What is a design patent continuation application?
US patent law allows an applicant to file a “child” patent application while the “parent” application is still pending. This means that while a pending patent application (parent) has not yet been granted or abandoned, a continuing application (child) may be filed. This rule applies to both utility and design patent applications. So it is possible to file a design patent continuation application as long as the parent application is still pending.
Can a child design patent application claim priority to a parent utility application?
Yes, you can file a child design patent application based on a parent utility nonprovisional application. In other words, design patent continuations are not limited to only parent design applications. Be careful though. Any parent application must provide sufficient support for a child application pursuant to 35 USC 120.
So if you plan to file a design patent continuation claiming priority to only a utility parent application, make sure the parent utility application provides sufficient support for the drawings in the design application.
What is not allowed in a continuing design patent application?
A subtle nuance may get overlooked in filing a design patent continuation. Did the inventor “possess” the invention at the time of filing the parent application? This is different than the issue of support.
You can compare the child design patent drawings to the disclosure of a parent application, and argue that support can be found in the parent application. And you might be right. Perhaps something in the parent application arguably supports the drawings shown in your child design application.
However, have you made any changes in the design application that would give rise to the argument that you did not possess this new claimed invention at the time of filing your parent application?
Let’s look at an example of a new matter design application. In In Re Owens, a parent design patent application disclosed and claimed nearly the whole bottle.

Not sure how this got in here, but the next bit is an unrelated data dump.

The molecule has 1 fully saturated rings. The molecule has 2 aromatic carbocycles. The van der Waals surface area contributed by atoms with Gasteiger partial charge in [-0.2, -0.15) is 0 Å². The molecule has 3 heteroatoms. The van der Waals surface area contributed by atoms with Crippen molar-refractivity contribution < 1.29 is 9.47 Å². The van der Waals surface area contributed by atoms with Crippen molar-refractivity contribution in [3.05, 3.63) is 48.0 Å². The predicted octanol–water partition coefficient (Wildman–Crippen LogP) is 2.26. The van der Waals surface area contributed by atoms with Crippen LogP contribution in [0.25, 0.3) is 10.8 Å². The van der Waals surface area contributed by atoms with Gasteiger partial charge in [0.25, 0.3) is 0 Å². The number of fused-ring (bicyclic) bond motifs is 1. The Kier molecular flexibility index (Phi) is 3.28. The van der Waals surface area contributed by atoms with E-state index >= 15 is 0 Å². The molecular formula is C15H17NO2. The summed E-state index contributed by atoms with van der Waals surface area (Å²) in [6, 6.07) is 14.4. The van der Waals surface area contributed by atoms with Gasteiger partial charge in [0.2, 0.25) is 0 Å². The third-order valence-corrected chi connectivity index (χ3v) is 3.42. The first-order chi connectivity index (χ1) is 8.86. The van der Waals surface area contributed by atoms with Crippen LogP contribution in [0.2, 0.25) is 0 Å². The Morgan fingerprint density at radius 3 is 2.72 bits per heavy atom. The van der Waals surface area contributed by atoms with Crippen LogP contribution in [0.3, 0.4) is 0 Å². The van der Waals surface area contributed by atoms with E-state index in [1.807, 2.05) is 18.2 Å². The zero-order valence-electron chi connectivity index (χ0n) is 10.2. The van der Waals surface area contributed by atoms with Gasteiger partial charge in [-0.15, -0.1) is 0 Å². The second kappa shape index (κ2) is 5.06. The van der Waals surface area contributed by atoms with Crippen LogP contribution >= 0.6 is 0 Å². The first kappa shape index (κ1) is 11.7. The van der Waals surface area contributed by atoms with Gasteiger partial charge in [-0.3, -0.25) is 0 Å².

The applicant filed a design patent continuation where the drawings now showed certain portions of the bottle in broken lines. In other words, the parent design patent application claimed most of the bottle while the child design application claimed a portion of the bottle.
The court held that this was an impermissible change that broke the priority claim to the parent application. The reasoning behind this decision was that the inventor did not possess the invention of a portion of the bottle at the time of filing the parent application which claimed the entire bottle.
Is it OK to remove matter in child design applications?
In In Re Daniels, the parent design application claimed a leech capturing device with a graphic design of a leaf on its surface. In the design patent continuation, the leaf ornamentation was removed from the three-dimensional structure of the device. This removal of 2-dimensional artwork from a 3-dimensional structure was held permissible.
So the lessons here seem to instruct us to be extra careful when converting solid lines in a parent application to broken lines in a child design patent application. If you’re going to try this approach, be prepared to show how the inventor possessed the invention of a portion of the overall structure at the time of filing the parent application.
Where the child design application omits or removes a two-dimensional graphic from a three-dimensional structure, you might have a better shot.
What are the risks in filing a CIP design patent application?
The biggest risk is losing priority to the parent application on the grounds that the inventor did not possess the invention as of the filing date of the parent application as discussed above. It would defeat the purpose of filing a CIP design patent application if you cannot maintain the priority claim to the parent application.
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